This whole issue with the plastic cage reminds me a lot of the Adidas Energy Boost and how it evolved over the past few years. Reebok has learnt from some of these past flaws in that the plastic cage in the Floatride is soft and malleable and allows for a higher degree of lacing tension while still being able to wrap around the midfoot without causing discomfort, whereas early versions of the Energy Boost plastic cage really crushed the foot when the lacing tension was even a little bit high. Regardless, I think Reebok would do well to move the attachment points of the plastic cage outside the EVA foam cradle, so that the plastic has no chance to pinch the foot, or move away from the cage altogether in favour of the now popular bootie-type upper.
The shoe took a couple of runs to break in for me. There was some initial stiffness in the midsole that went away after the first 20km, and once I found the right lacing tension, things started to feel really smoothen out. This shoe has really grown on me over the past few weeks. The platform is softer than say a Skechers Razor or ASICS Noosa FF, and there is a bit more vibration dampening underfoot, but not so much that it feels mushy or sluggish.
The sweet-spot for this shoe seems to be the middle miles. Those aerobic controlled runs that you do in between the slow recovery jogs and the faster uptempo stuff. I had no problems taking this shoe out for a 30km long run. The upper takes sweat well and does not feel very laden down when it gets wet. The full contact outsole also gives the shoe good grip on wet surfaces.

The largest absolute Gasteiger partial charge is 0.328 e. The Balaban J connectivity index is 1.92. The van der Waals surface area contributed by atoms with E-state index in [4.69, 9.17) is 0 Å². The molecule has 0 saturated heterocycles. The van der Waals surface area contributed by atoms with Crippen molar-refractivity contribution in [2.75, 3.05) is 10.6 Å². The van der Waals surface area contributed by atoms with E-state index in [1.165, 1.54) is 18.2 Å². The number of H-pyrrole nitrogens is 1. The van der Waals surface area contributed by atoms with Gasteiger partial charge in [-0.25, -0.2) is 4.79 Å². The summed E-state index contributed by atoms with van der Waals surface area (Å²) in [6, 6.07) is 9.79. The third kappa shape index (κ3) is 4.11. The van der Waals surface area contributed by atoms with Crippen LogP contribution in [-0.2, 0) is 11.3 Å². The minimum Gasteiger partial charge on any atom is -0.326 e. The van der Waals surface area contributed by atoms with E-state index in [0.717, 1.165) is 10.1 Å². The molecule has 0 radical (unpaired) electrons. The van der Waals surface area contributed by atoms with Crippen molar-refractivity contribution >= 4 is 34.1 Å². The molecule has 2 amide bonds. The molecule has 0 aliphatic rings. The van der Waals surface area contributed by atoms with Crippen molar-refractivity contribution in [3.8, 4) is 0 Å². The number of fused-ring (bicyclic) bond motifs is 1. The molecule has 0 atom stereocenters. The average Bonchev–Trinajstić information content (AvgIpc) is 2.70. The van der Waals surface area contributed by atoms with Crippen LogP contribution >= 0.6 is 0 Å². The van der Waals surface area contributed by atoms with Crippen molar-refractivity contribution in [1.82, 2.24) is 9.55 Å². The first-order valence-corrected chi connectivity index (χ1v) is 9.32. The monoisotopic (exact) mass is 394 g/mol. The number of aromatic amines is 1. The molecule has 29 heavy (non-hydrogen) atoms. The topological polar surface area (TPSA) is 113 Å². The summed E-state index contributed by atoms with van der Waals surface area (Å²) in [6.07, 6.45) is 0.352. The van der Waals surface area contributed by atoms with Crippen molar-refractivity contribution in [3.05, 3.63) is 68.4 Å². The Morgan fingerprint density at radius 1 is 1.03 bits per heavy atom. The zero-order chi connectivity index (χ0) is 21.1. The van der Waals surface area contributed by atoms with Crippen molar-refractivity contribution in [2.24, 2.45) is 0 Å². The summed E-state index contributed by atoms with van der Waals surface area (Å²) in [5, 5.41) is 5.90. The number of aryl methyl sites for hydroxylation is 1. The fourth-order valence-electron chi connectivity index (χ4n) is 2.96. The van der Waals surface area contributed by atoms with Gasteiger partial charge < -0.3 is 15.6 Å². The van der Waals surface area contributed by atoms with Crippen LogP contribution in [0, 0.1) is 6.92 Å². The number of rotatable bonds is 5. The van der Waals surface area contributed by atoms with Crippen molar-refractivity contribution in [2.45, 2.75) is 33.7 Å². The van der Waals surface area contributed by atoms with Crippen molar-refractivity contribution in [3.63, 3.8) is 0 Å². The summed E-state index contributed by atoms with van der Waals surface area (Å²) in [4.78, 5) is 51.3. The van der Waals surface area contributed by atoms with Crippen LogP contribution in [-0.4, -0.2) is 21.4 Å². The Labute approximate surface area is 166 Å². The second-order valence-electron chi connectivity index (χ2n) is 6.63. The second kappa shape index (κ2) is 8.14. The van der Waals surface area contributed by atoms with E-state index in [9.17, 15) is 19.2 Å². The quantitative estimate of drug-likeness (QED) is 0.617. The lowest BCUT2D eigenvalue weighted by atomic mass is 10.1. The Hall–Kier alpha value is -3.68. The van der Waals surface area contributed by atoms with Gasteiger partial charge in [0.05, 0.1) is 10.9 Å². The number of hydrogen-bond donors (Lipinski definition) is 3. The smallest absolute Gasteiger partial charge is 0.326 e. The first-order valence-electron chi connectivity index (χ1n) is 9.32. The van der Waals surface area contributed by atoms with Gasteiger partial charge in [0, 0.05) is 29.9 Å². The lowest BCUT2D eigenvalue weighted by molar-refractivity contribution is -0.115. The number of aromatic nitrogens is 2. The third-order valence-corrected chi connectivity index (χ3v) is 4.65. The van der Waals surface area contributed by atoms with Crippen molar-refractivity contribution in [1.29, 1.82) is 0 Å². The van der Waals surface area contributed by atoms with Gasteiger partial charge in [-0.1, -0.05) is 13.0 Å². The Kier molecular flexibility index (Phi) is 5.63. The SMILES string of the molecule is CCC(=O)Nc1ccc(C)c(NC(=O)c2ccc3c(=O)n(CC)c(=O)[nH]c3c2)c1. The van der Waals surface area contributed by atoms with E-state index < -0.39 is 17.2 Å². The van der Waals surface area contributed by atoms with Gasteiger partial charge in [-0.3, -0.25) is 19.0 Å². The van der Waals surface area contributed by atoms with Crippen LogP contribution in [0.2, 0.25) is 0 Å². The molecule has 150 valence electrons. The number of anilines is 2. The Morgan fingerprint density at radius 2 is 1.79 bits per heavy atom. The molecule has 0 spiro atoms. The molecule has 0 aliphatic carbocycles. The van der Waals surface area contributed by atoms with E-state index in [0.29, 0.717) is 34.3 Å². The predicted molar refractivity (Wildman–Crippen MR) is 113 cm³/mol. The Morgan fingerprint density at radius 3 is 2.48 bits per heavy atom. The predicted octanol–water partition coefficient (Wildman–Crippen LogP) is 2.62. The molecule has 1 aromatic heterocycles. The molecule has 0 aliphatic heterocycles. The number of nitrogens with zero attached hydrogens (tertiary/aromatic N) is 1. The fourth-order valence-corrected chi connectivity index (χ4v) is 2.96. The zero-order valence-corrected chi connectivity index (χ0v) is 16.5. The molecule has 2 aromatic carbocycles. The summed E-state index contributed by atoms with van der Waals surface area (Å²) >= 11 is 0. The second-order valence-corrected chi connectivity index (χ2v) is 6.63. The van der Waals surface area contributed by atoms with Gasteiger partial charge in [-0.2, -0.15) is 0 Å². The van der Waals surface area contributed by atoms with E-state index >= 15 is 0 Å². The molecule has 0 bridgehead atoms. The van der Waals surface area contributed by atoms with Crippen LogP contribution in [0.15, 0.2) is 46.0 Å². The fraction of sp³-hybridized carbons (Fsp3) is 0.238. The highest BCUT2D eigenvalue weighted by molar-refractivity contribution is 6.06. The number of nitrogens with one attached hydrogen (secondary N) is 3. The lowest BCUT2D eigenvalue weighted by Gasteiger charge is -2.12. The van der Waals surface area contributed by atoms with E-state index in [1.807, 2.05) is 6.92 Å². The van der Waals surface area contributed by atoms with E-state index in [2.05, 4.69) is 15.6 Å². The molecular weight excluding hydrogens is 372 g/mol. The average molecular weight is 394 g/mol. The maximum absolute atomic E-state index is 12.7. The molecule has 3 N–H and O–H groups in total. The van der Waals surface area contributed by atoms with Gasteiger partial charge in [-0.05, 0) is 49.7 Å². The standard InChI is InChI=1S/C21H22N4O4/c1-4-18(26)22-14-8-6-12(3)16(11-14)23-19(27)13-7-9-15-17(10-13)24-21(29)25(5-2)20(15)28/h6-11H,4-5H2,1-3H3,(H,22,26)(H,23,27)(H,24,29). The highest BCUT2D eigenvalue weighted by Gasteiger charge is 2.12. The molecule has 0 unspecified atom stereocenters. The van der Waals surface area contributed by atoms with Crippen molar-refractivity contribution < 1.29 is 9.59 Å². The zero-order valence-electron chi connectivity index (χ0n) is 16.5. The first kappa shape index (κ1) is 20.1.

Durability has been decent. I've used the shoe for the past 3 weeks on and off, and there is some early wear on the lateral heel and some small areas on the forefoot, but nothing major. I would expect the shoe to exceed the 400km mark easily at this rate.
Overall the shoe reminds me most of an Adidas Energy Boost, minus the extra bulk. To me this shoe is what the Adidas Boston should have been. Don't get me wrong, the Adidas Boston Boost 6 is a fine shoe, and lots of people love it for what it does, but for me, the Boston doesn't do what it's supposed to do. The Boston at its current weight should be the daily trainer of the line, the equivalent of a NB 2090 or a Saucony Ride, but it rides much closer to an Adidas Adios or a NB Vazee Pace, both of which are uptempo lightweight trainers. For me, the Reebok Floatride sits as a very strong competitor to the likes of the Saucony Ride, ASICS Dynaflyte and NB 2090.
Who should try this shoe? I think it's for people who like the feel of the Adidas Energy Boost, but want a more streamlined package; a little less bulk, and little more versatility, for the middle miles or an aerobic long run where you can pick up the pace a little at the end. The Reebok Floatride is simply the Boston that should have been. The catch is you need to make sure it will fit your foot shape. Heel slippage is one possible pitfall. The other is the plastic cage causing some pressure issues at the midfoot if you need a high lacing tension, though this should only affect people with wider feet or low arches. The feel of the midsole and outsole are right at the sweet-spot, and some minor tweaks to the upper will allow it to fit a wider range of runners.
The Reebok Floatride Run retails at S$219 in Reebok Velocity, Reebok VivoCity, and iRun Queensway.